Italian Stone Pine Care in Phoenix Arizona

Bonsai4life

Sapling
Messages
42
Reaction score
28
Location
Tucson, Arizona
USDA Zone
9
Hello everyone! I just got an Italian Stone Pine and need some pointers to wire it, pot it and care for it. I got started into bonsai 1 year ago so I’m still learning. I live in Glendale, AZ. I checked on the website Phoenix Bonsai Society but there is not much info about this tree. I would like to know when I can wire it, trim it and repot it. Thank you!
 

Wires_Guy_wires

Imperial Masterpiece
Messages
5,466
Reaction score
8,798
Location
Netherlands
They abide to regular pine rules; repot in spring or fall, wire whenever you want but take care not to damage buds, trim.. I don't use a trimming schedule/calendar, but just go with regular pine protocol and you should be fine.

Pinus pinea are the Juniperus virginia of the pines though.. They come with some warnings about how feasible/realistic it is to try and make a bonsai out of them.
 

ack

Seedling
Messages
11
Reaction score
10
Location
Phoenix, AZ
Hi Bonsai4life,

I'm by no means an expert (I'm about 3 years into the hobby) and I don't have experience with that particular species, but here's what I'd do:

Assuming that it's a relatively inexpensive piece of material (a holiday tree from a big box store? I've seen them use stone pines for those) and that you are as interested in developing your own skills as you are in developing this particular tree, I'd feel free to style it any time between now and early spring (like mid Feb). I would protect it from any freezing temps after styling if we get any (in a garage, under an awning, or under frost cloth, not in the house). I'm not sure, but I'd guess you'd be okay taking off up to 50% of the foliage?

In terms of actual styling, take a look at some of the nursery stock series from bonsai Mirai on YouTube. Here's one:

If you do style it, I would not repot it until the following year (ie Jan or Feb 2022). Generally, the recommendation is to do no more than one "insult" per year (ie one major operation like styling or repotting per year at most).

Hope that helps, and hope to see you at PBS meetings once they resume!

Andy
 

Bonsai4life

Sapling
Messages
42
Reaction score
28
Location
Tucson, Arizona
USDA Zone
9
They abide to regular pine rules; repot in spring or fall, wire whenever you want but take care not to damage buds, trim.. I don't use a trimming schedule/calendar, but just go with regular pine protocol and you should be fine.

Pinus pinea are the Juniperus virginia of the pines though.. They come with some warnings about how feasible/realistic it is to try and make a bonsai out of them.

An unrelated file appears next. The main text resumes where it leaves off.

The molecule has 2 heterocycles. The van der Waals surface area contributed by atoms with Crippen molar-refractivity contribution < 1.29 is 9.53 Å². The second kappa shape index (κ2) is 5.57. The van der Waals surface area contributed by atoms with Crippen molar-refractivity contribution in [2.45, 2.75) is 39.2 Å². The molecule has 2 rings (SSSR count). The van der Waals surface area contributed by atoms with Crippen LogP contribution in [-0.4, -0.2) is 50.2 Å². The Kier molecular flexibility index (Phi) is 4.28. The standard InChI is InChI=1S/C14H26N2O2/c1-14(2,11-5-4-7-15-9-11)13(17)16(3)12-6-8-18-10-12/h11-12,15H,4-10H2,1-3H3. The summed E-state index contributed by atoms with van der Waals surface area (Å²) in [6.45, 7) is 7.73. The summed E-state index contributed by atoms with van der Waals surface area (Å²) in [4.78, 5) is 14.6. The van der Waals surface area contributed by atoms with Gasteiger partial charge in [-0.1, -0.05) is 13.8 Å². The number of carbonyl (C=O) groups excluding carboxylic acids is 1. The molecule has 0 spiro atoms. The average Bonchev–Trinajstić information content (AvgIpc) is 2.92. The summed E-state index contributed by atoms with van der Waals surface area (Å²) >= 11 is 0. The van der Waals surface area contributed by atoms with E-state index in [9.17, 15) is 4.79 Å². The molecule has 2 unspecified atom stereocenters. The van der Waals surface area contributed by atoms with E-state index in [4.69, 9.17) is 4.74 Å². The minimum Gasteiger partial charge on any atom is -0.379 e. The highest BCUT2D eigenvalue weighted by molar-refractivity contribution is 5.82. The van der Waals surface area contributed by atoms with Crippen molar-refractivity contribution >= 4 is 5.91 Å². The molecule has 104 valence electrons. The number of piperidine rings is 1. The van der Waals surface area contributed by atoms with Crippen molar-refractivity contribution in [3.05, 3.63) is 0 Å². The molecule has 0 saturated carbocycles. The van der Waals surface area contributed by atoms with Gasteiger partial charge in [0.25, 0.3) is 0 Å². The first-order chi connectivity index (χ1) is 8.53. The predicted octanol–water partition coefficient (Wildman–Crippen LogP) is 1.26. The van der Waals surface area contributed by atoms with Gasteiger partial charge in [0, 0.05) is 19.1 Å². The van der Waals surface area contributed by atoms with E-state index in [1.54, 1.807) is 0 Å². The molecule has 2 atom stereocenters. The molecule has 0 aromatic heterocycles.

Thank you!
 

Bonsai4life

Sapling
Messages
42
Reaction score
28
Location
Tucson, Arizona
USDA Zone
9
Hi Bonsai4life,

I'm by no means an expert (I'm about 3 years into the hobby) and I don't have experience with that particular species, but here's what I'd do:

Assuming that it's a relatively inexpensive piece of material (a holiday tree from a big box store? I've seen them use stone pines for those) and that you are as interested in developing your own skills as you are in developing this particular tree, I'd feel free to style it any time between now and early spring (like mid Feb). I would protect it from any freezing temps after styling if we get any (in a garage, under an awning, or under frost cloth, not in the house). I'm not sure, but I'd guess you'd be okay taking off up to 50% of the foliage?

In terms of actual styling, take a look at some of the nursery stock series from bonsai Mirai on YouTube. Here's one:

If you do style it, I would not repot it until the following year (ie Jan or Feb 2022). Generally, the recommendation is to do no more than one "insult" per year (ie one major operation like styling or repotting per year at most).

Hope that helps, and hope to see you at PBS meetings once they resume!

Andy
Thank you Andy! I will watch the video.
 

Bonsai4life

Sapling
Messages
42
Reaction score
28
Location
Tucson, Arizona
USDA Zone
9
Hi Bonsai4life,

I'm by no means an expert (I'm about 3 years into the hobby) and I don't have experience with that particular species, but here's what I'd do:

Assuming that it's a relatively inexpensive piece of material (a holiday tree from a big box store? I've seen them use stone pines for those) and that you are as interested in developing your own skills as you are in developing this particular tree, I'd feel free to style it any time between now and early spring (like mid Feb). I would protect it from any freezing temps after styling if we get any (in a garage, under an awning, or under frost cloth, not in the house). I'm not sure, but I'd guess you'd be okay taking off up to 50% of the foliage?

In terms of actual styling, take a look at some of the nursery stock series from bonsai Mirai on YouTube. Here's one:

If you do style it, I would not repot it until the following year (ie Jan or Feb 2022). Generally, the recommendation is to do no more than one "insult" per year (ie one major operation like styling or repotting per year at most).

Hope that helps, and hope to see you at PBS meetings once they resume!

Andy
 

sorce

Nonsense Rascal
Messages
32,706
Reaction score
44,951
Location
Berwyn, Il
USDA Zone
6.2
Sorry to missed ya!

Welcome to Crazy!

Sorce
 

Wulfskaar

Chumono
Messages
836
Reaction score
1,101
Location
Southern California
USDA Zone
10a
Cool! I also got one and plan to do some major shaping this weekend. Mine is much larger though. I plan to have the end result look close to it's natural mature shape, which is an umbrella-type of canopy.

italian-stone-pine-pinus-pinea-front-ai-petri-mountain-background-crimea-vorontsov-palace-park-alupka-region-97703262.jpg


Here's my thread on this tree: https://www.bonsainut.com/threads/pinus-pinea-for-a-beginner.47215/#post-811505
 

Bonsai4life

Sapling
Messages
42
Reaction score
28
Location
Tucson, Arizona
USDA Zone
9
Top Bottom